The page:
Risk Management and Risk Assessment are major components of Information Security Management (ISM). Although they are widely known, a wide range of definitions of Risk Management and Risk Assessment are found in the relevant literature [ISO13335-2], [NIST], [ENISA Regulation]. Here a consolidated view of Risk Management and Risk Assessment is presented. For the sake of this discussion, two approaches to presenting Risk Management and Risk Assessment, mainly based on OCTAVE [OCTAVE] and ISO 13335-2 [ISO13335-2] will be considered. Nevertheless, when necessary, structural elements that emanate from other perceptions of Risk Management and Risk Assessment are also used (e.g. consideration of Risk Management and Risk Assessment as counterparts of Information Security Management System, as parts of wider operational processes, etc. [WG-Deliverable 3], [Ricciuto]).
It seems to be generally accepted by Information Security experts, that Risk Assessment is part of the Risk Management process. After initialization, Risk Management is a recurrent activity that deals with the analysis, planning, implementation, control and monitoring of implemented measurements and the enforced security policy. On the contrary, Risk Assessment is executed at discrete time points (e.g. once a year, on demand, etc.) and – until the performance of the next assessment – provides a temporary view of assessed risks and while parameterizing the entire Risk Management process. This view of the relationship of Risk Management to Risk Assessment is depicted in the following figure as adopted from OCTAVE .
It is worth mentioning, that in this figure both Risk Management and Risk Assessment are presented as processes, that is, as sequences of activities (s. arrows in figure above). Various standards and good practices exist for the establishment of these processes (e.g. through structuring, adaptation, re-configuration etc.). In practice, organizations tend to generate their own instantiations of these methods, in a form most suitable for a given organizational structure, business area or sector. In doing so, national or international standards (or combination of those) are taken as a basis, whereas existing security mechanisms, policies and/or infrastructure are adapted one-by-one. In this way, new good practices for a particular sector are created. Some representative examples of tailored methods/good practices are:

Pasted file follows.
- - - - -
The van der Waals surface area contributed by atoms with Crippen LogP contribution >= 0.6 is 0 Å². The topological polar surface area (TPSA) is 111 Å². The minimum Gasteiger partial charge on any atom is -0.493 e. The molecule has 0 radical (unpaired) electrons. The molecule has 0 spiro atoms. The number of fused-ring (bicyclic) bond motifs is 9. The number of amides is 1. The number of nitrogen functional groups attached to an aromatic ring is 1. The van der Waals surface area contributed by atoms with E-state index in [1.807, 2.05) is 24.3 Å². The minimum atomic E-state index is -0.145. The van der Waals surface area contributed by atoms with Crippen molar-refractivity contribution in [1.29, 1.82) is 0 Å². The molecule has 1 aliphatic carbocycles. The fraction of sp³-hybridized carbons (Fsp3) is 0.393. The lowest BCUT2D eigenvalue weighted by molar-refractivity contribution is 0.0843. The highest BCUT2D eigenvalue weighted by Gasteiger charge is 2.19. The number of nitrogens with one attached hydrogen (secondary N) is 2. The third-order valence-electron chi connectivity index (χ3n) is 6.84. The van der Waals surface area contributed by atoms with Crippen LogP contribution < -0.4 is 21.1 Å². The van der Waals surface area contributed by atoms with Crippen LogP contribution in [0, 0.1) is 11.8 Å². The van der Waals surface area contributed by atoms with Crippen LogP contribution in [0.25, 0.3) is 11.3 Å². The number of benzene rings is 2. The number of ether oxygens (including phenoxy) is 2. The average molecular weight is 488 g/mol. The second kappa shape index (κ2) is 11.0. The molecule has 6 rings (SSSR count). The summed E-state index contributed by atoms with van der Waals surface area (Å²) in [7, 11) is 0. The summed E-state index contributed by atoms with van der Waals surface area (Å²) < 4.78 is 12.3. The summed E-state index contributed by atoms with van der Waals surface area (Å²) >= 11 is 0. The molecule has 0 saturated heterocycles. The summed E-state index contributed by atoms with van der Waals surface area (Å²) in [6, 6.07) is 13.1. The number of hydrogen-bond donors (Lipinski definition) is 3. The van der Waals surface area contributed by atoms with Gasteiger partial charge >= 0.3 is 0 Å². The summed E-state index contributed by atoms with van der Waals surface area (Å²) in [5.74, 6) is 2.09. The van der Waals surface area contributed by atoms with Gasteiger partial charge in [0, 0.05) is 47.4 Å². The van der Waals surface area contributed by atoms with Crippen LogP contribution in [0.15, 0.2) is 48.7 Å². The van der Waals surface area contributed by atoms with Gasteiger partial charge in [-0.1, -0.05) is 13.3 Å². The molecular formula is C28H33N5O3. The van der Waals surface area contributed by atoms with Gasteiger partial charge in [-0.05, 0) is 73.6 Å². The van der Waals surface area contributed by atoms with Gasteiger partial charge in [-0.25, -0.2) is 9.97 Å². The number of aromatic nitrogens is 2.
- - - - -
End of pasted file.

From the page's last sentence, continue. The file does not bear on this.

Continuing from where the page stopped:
a method based on a native national standard (e.g. [IT-Grund]);
a method based on an native international standard (e.g. [ISO13335-2]);
a method based on a de facto standard (e.g. [OCTAVE]);
a method based on a sector standard (e.g. [SIZ-DE]);
a method based on an individual basic protection profile for the IT-systems of an organization (e.g. [SIZ-PP]);
adoption of an already existing risk analysis of similar systems (e.g. based on an existing Protection Profiles according to Common Criteria [CC]).
In practice, combinations of the above examples are very common.
For the sake of the presentation within this site, the assumption is made, that the Risk Management life-cycle presented in the figure (i.e. plan, implement, monitor, control, identify, assess), refers solely to risks. Similar activities that might be necessary within the Information Security Management process are considered to apply to operational aspects related to the implementation and control of security measurements .
Even although organizations tend to use a single method for Risk Management, multiple methods are typically be used in parallel for Risk Assessment. This is because different Risk Assessment methods might be necessary, depending on the nature of the assessed system (e.g. structure, criticality, complexity, importance, etc.).
Through a series of activities, ENISA has established inventories of existing Risk Management and Risk Assessment methods and tools in Europe (also referred to as products here). Any of these products can be used for the instantiation of both the Risk Management and Risk Assessment processes mentioned in the figure above. The contents of these inventories and the inventories themselves are presented in this site.
It should be noted that a more detailed representation of Risk Management and Risk Assessment is given in ISO 13335-2 [ISO13335-2]. In general, the contents of Risk Management and Risk Assessment processes as described here are compatible with ISO 13335. In the future, detailed examples of how to adapt the processes presented to existing business and IT-needs by means of demonstrators will be given. The generation of such material will be part future work at ENISA in form of demonstrators.